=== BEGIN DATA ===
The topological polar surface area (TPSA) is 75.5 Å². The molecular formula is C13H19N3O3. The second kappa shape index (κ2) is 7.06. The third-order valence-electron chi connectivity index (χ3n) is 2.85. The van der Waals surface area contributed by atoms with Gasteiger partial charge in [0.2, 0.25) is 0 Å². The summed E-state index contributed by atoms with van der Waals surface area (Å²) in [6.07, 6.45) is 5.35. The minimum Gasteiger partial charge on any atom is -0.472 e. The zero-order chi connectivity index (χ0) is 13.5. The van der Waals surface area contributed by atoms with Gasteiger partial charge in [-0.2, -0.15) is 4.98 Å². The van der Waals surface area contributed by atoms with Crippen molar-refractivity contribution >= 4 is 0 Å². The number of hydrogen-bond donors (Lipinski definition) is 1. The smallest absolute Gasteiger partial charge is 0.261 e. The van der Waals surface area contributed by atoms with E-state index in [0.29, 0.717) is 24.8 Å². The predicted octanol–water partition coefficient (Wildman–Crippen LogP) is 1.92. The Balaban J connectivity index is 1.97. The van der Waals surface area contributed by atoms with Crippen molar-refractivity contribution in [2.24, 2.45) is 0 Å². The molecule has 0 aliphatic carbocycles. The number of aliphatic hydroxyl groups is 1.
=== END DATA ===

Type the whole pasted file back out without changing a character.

The topological polar surface area (TPSA) is 75.5 Å². The molecular formula is C13H19N3O3. The second kappa shape index (κ2) is 7.06. The third-order valence-electron chi connectivity index (χ3n) is 2.85. The van der Waals surface area contributed by atoms with Gasteiger partial charge in [0.2, 0.25) is 0 Å². The summed E-state index contributed by atoms with van der Waals surface area (Å²) in [6.07, 6.45) is 5.35. The minimum Gasteiger partial charge on any atom is -0.472 e. The zero-order chi connectivity index (χ0) is 13.5. The van der Waals surface area contributed by atoms with Gasteiger partial charge in [-0.2, -0.15) is 4.98 Å². The van der Waals surface area contributed by atoms with Crippen molar-refractivity contribution >= 4 is 0 Å². The number of hydrogen-bond donors (Lipinski definition) is 1. The smallest absolute Gasteiger partial charge is 0.261 e. The van der Waals surface area contributed by atoms with E-state index in [0.29, 0.717) is 24.8 Å². The predicted octanol–water partition coefficient (Wildman–Crippen LogP) is 1.92. The Balaban J connectivity index is 1.97. The van der Waals surface area contributed by atoms with Crippen molar-refractivity contribution in [2.24, 2.45) is 0 Å². The molecule has 0 aliphatic carbocycles. The number of aliphatic hydroxyl groups is 1.